The idea of risk based design is that adaptation measures are identified and designed with the purpose of mimizing the risk we aim to adapt to. The framework for risk based afdaptation design is risk theory, which is based on the following premises:
- The risk R induced by a considered event is given by the combination of hazard P, exposure E and vulnerability V.
- R is a measure of the expected damage during an assigned time period given by the event, depending on the vulnerability of the considered system and the potential damage, which is in turn related to the nature and quantity of the exposed goods.
- The hazard P is given by the probability of the considered event. For instance, it can be the probability of an inundation.
- Vulnerability V is the probability that the system (for instance a given societal asset) is damaged at a certain level, if the considered event occurs. For instance, if a town is protected by levees the probability of being damaged is lower than in the absence of any protection.
- The exposure E reflects the presence of goods exposed to the considered event. For instance, it can be associated to the economic value of the damage induced by an inundation.
Risk R can be estimated through the relationship
R = P V E.
It is interesting to analyze the relationship between P, V, E and R. Such relationship can be studied by by analisying the progress of E, V and R as a function of P. An example of such progress, which of course depends on the considered systems and the type of risk, is presented in Figure 5. Some interesting features can be highlighted.
Figura 5. Example hazard-exposure-vulnerability curve (PEVR curve).
First of all it should be noted that in Figure 5 the hazard is expressed in terms of intensity of the event, to make the figure more illustrative. For each event, the intensity is univocally associated to its hazard. The higher the intensity, the lower the hazard. It should be noted that such association between intensity and hazard may vary after climate change.
As the intensity increases, vulnerability and exposure typically increase. For low intensity exposure and vulnerability may be negligible or null, but with increasing intensity they generally increase as well. As intensity attains very high values both vulnerability and exposure tend to asymptotically reach a maximum.
The risk R, which results from the product of hazard, vulnerability and exposure, has a different trend because as the intensity increases hazard decreases. In general it is possible to identify a critical intensity which corresponds to the maximum risk.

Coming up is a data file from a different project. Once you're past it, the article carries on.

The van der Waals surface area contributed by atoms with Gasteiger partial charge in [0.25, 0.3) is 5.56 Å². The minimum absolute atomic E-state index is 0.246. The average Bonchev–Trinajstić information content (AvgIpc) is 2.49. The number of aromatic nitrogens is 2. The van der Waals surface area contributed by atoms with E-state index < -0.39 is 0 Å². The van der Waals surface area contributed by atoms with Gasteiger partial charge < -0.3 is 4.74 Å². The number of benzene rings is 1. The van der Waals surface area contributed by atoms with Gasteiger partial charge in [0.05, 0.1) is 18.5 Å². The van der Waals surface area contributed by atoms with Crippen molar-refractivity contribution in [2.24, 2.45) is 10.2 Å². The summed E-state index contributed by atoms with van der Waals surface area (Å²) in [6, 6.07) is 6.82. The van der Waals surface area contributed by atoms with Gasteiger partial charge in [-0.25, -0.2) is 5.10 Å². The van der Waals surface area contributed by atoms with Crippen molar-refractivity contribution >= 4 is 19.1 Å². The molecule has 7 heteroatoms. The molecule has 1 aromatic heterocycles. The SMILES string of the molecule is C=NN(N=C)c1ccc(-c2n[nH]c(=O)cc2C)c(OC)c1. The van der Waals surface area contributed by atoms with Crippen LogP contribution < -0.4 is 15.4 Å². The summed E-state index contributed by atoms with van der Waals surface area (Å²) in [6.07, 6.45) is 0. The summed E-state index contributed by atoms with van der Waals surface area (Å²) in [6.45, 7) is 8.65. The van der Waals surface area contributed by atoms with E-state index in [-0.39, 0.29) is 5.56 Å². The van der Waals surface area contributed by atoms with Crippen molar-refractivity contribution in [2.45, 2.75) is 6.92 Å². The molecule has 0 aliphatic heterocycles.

Climate change results in the change of the hazard associated to events of a given intensity. Therefore, for a given hazard we experience a change in vulnerability. The task of adaptation actions is to reduce vulnerability and/or exposure, in order to compensate for the increased hazard.
The above procedure highlights and vulnerability, exposure and hazard estimation are critical for the design of a successful climate action. While vulnerability and exposure are relatively easy to estimate, hazard estimation is challenging, not to mention the additional uncertainty induced by climate change. Climate predictions are of course an essential information to estimate future hazard. These considerations, moreover, highlight the essential value of uncertainty estimation for future climate scenarios, as the future hazard strictly depends on climate prediction uncertainty.
According to the bottom-up approach for adaptation design, we may articulate the design itself in 2 phases:
- In the first phase we asses the effectiveness, in terms of vulnerabioity and exposure, of the adaptaion solution by referring to the current PEVR curve.
- In the second phase we analyse the impact of climate change on the hazard.
The above procedure presents the advantage that the benefits attainable with a given adaptation action is evaluated with respect to the current conditions, by means of an environmental and socio-economic analysis, in a context that does not therefore present the uncertainty related to future predictions. The analysis of the impact of climate change is instead carried out in the second phase, to check if actions are resilient enough with respect to the predicted changes.